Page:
As a teenager, you are surrounded with a lot of pressures from your peers, one of the biggest being the pressure to fit in with the group. Sometimes fitting in involves doing things that may not be for you, one of them being the consumption of alcohol.
Underage drinking can not only have short-term consequences, it also can affect the way your body and mind operate in the future. When you are a teenager, your body and mind are still developing. Alcohol can mess with your body’s development, causing some serious health issues down the line and may also increase your risk for your brain to have an addiction to the substance in the future.
Although staying away from underage drinking is encouraged, we understand that it has a large presence in the teenage social scene. So what do you do when it seems like you are presented with no other options? Here are some tips on how you can stay away from alcohol and still keep the fun in your weekends with friends.
-Surround yourself with positive friends: When you are young, we understand that it is very easy to “fall into the wrong crowd.” It’s important to be aware of your friend’s habits, making sure that they are a positive influence on the choices you make. Surrounding yourself with people who make good choices will lead to you making better choices as well.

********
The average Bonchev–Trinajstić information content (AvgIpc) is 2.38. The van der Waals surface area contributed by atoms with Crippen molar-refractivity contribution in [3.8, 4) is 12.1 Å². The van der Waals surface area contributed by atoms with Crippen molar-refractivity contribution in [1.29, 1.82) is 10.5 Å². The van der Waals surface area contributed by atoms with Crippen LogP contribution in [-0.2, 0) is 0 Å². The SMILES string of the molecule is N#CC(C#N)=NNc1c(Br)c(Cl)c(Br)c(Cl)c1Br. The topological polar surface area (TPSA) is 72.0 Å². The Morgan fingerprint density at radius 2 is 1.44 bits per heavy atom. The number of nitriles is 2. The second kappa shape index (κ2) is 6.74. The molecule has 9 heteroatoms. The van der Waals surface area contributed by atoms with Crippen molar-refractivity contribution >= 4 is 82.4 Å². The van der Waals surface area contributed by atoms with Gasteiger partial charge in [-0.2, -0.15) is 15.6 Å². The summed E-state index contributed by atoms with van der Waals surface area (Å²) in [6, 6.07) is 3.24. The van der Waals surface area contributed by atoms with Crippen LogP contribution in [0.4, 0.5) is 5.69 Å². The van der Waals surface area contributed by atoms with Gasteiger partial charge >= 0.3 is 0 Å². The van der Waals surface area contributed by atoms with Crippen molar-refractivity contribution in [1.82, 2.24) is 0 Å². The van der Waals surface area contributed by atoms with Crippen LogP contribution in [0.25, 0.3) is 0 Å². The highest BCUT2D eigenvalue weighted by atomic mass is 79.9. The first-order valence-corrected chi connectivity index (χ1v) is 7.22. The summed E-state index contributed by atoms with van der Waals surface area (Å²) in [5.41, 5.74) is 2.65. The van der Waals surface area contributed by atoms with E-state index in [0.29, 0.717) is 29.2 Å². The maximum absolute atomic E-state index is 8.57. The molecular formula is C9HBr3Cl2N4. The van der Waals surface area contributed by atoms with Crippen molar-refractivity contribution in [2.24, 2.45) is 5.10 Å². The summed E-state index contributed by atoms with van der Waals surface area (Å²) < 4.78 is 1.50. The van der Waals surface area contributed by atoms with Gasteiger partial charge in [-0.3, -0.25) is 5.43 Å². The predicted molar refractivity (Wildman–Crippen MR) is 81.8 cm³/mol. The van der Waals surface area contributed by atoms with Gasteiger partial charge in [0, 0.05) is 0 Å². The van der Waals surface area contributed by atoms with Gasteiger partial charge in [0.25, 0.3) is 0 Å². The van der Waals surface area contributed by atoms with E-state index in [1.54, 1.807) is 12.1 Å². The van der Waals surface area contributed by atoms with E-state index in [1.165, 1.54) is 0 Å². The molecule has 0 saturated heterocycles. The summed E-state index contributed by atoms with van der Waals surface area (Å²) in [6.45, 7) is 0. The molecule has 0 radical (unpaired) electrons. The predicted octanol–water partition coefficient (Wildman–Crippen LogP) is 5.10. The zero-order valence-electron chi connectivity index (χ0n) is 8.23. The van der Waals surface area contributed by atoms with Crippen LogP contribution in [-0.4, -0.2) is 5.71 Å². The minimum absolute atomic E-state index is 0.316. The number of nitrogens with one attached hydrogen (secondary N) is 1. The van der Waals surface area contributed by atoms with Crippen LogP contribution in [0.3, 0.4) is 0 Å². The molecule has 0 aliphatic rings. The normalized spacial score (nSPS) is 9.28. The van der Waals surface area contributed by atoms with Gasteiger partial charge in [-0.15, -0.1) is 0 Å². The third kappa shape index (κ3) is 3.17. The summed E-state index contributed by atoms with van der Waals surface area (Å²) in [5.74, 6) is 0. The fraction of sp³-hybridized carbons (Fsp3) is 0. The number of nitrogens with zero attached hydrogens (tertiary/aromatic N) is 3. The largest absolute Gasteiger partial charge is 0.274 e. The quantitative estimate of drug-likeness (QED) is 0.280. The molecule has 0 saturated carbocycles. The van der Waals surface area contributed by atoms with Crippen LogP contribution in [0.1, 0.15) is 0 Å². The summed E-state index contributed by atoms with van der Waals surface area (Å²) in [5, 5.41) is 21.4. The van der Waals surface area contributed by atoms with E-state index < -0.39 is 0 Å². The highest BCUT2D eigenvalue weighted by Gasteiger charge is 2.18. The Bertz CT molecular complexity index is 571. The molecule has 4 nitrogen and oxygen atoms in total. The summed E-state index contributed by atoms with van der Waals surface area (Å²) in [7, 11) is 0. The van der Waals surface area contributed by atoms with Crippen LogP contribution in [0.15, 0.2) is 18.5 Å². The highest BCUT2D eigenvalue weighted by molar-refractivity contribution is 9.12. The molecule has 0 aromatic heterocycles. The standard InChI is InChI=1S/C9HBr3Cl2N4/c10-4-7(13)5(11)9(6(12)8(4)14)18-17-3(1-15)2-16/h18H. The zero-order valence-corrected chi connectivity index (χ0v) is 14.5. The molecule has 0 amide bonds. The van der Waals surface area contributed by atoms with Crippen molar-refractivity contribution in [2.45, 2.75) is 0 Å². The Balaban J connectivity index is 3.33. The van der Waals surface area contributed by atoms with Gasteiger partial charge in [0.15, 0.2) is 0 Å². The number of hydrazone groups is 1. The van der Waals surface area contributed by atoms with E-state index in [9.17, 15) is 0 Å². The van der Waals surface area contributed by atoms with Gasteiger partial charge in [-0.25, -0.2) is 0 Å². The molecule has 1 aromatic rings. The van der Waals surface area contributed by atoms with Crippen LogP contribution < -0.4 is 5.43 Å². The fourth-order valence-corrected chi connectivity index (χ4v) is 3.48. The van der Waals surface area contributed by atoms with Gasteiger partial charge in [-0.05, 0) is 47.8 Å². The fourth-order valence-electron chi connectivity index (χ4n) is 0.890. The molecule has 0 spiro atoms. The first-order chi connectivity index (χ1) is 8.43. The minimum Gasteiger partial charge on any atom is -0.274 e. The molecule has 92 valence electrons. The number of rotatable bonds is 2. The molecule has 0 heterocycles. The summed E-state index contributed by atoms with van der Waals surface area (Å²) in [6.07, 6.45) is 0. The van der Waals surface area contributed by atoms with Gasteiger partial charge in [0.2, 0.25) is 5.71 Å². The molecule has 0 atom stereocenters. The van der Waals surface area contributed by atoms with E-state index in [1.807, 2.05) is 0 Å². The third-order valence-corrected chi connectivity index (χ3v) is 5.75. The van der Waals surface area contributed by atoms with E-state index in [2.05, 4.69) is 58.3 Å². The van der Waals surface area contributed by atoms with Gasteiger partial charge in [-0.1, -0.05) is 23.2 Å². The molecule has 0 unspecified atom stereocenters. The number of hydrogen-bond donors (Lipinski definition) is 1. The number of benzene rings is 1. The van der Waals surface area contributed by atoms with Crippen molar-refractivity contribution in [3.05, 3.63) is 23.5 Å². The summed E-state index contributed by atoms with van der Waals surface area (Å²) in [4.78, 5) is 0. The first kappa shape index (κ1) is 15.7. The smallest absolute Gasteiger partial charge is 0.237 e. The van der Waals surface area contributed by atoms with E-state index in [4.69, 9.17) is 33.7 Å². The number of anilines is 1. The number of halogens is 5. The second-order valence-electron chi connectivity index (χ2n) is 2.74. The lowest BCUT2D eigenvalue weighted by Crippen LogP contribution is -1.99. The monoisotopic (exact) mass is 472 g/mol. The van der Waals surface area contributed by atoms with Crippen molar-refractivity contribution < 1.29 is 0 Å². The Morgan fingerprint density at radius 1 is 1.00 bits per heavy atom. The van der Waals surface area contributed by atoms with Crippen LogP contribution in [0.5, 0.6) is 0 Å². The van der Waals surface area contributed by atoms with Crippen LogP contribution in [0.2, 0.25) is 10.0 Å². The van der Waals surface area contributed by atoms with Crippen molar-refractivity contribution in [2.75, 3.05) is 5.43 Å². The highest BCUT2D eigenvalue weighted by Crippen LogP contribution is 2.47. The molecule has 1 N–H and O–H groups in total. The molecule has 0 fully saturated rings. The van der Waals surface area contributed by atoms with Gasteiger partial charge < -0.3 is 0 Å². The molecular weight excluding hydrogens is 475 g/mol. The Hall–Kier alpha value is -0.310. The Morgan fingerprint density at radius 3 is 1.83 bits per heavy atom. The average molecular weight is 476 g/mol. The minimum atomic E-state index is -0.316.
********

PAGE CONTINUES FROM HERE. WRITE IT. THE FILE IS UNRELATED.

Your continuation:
-Get involved in non-alcoholic events: You don’t need alcohol to have fun! Go to a movie with friends, get involved in a community event or ask your parents if you can throw a get-together with a few friends and make fun and tasty non-alcoholic drinks instead.
-Be honest with your parents: Talking to your parents about a weekend party may be the last thing you want to do, but being honest with them will help build the necessary trust for you to stay safe and make better decisions. You may be too embarrassed to talk to your friends about your concerns with drinking; use your parents as an outlet to voice your fears and answer any questions you may have.
-Educate yourself: The best way to learn about the dangers of alcohol is to learn as much as possible on your own. When you are educated about the consequences, you can make better decisions about your own health.
-Plan ahead and learn to say “NO:” No matter how much you try to avoid it, there may come a time where you are offered a drink while out with friends. It’s important to know that your real friends won’t mind if you deny their offer. Make a plan of someone that you can call if you feel uncomfortable and want to leave the party. Don’t let others make this decision for you; you have the right to say no!